Lake Taneycomo

Lilley’s Lake Taneycomo fishing report, September 26

Posted by Phil Lilley on September 26th, 2017
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Generation has been consistent for the last 10 days — at about 2,200 cubic feet per second at a lake level of 704 feet, generating 30-35 megawatts of power from midnight until 2 p.m.  Starting at 2 p.m., they’re building it up to 3 units (not full), almost 9,000 cfs at a lake level of 708 feet.  That’s a lot of water!  But it goes back down to 704 feet by 8 p.m.

There’s a weather change happening tonight, though, that might alter this pattern.  Cooler weather most of the time means less power demand, thus less generation.  We will see.  Some are hoping for no generation at least in the mornings, as was the pattern a couple of weeks ago.  Others like the low flow in the mornings . . . I think it’s boaters against waders.  Who will win?

Catching the last week has slowed down, especially off our dock.  Most anglers are catching their limit, but it takes them a considerable amount of time to do it.  Night crawlers have been the best, for both trout — and suckers.  White suckers put up a great fight and when cleaned and prepared right are great eating!

With a lake level of 704 feet, boating to the dam is tricky, even for us locals!  But if you can motor up there to the cable below the dam, fishing has been pretty good.

First for fly fishing tips.  Hoppers thrown against the banks are catching bigger than normal rainbows and a few browns.  Also other dries like beetles, ants and stimulators are working.  You won’t catch a lot of fishing, but if you love dry fly fishing, a few bites are worth trying.  Drop a #16 or #18 red zebra midge under the dry about 18 inches for an additional chance.

The white Mega Worm is also catching trout.  Use it tied on a small jig head under a float and make sure you have enough line below the indicator to get it to the bottom.  The water is clear enough to visually follow the white worm.  If it disappears, set the hook  because it’s probably in a fish’s mouth.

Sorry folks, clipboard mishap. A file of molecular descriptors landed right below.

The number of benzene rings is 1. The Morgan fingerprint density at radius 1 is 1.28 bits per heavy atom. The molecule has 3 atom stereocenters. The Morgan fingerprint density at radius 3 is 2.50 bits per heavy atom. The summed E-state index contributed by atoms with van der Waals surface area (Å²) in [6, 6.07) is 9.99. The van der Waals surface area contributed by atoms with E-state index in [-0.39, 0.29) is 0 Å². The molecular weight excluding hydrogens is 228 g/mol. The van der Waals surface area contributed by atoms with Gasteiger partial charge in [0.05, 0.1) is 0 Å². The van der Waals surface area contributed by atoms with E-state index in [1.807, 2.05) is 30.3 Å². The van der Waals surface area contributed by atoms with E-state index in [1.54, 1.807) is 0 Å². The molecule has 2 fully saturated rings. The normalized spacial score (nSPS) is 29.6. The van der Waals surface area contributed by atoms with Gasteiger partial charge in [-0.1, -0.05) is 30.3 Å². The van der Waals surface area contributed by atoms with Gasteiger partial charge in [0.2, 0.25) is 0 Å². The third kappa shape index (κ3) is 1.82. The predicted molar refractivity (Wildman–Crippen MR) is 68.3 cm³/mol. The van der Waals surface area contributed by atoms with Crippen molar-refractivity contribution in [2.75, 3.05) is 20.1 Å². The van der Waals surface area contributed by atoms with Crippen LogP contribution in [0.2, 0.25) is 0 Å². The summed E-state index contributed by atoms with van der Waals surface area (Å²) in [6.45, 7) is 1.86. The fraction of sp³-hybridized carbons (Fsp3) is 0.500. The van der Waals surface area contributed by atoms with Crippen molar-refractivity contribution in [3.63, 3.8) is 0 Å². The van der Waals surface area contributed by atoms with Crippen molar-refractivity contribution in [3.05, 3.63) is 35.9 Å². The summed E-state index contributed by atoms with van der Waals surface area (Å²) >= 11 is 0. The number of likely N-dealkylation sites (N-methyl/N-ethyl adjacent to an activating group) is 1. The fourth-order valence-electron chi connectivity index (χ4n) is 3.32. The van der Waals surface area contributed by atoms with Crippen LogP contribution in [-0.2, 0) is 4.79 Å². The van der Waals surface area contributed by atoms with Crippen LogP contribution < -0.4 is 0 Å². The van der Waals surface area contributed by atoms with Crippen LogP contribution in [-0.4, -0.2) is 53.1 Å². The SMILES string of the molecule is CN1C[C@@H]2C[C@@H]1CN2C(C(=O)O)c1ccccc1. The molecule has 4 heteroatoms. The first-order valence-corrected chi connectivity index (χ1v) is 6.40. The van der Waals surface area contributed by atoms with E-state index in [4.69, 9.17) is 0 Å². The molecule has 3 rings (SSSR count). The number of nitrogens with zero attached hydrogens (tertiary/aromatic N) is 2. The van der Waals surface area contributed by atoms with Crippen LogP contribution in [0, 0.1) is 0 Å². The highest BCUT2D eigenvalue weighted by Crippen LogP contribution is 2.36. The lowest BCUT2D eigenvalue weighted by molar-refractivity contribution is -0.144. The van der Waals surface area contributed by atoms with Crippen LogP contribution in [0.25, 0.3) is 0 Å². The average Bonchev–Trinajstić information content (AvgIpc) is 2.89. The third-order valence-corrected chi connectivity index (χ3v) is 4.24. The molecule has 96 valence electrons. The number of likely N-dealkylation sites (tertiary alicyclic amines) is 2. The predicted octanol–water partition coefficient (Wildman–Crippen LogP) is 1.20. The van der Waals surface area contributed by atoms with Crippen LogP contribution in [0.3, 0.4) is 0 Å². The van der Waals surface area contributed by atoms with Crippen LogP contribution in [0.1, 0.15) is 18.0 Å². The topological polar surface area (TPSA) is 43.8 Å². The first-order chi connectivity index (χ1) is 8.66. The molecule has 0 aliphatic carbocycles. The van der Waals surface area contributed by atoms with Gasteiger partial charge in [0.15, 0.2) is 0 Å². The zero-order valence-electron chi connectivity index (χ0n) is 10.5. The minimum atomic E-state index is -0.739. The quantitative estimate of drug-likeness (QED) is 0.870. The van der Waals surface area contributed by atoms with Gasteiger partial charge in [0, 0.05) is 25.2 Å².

Stripping an olive, brown or black-beaded wooly bugger is pretty productive.  I caught several nice rainbows stripping an olive wooly bugger against the bluff bank from Lookout through the Narrows.  They like to chase!

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Duane is still throwing the MegaBass 110+1 Ozark Shad stick bait up below the dam (from a boat) while the dam is running that big water in the late afternoons. He has caught some nice trout including browns and rainbows longer than 20 inches (all released.) He’s hooked some really big fish but those have slipped away — so far.

Guide Tracy Frenzel showed me that he’s catching trout drifting beads.  This is something we do up in Alaska to catch big rainbows feeding on salmon eggs.  Trout beads come in many colors and sizes.  Tracy was using a pinkish 12mm bead (yes that’s a big bead) pegged with a toothpick about two inches above the hook.  He said it actually catches less moss than using just bait on a hook.  Yes, we do carry beads in our fly shop.  And, yes, you can use these in the trophy area.  I’d think they’d work well up close to the dam where browns should be ready to spawn soon.

Marabou jigs are working really well.  Depending on the flow and conditions, I’ve been throwing two- and four-pound line and 1/16th, 3/32nd and 1/8th-ounce jigs in several colors.  The best is still the sculpin/ginger 1/16th ounce with two-pound line — but that’s probably because I’m throwing it 80% of the time.  When the water is running harder, I go to four-pound line and 1/8th- ounce jigs.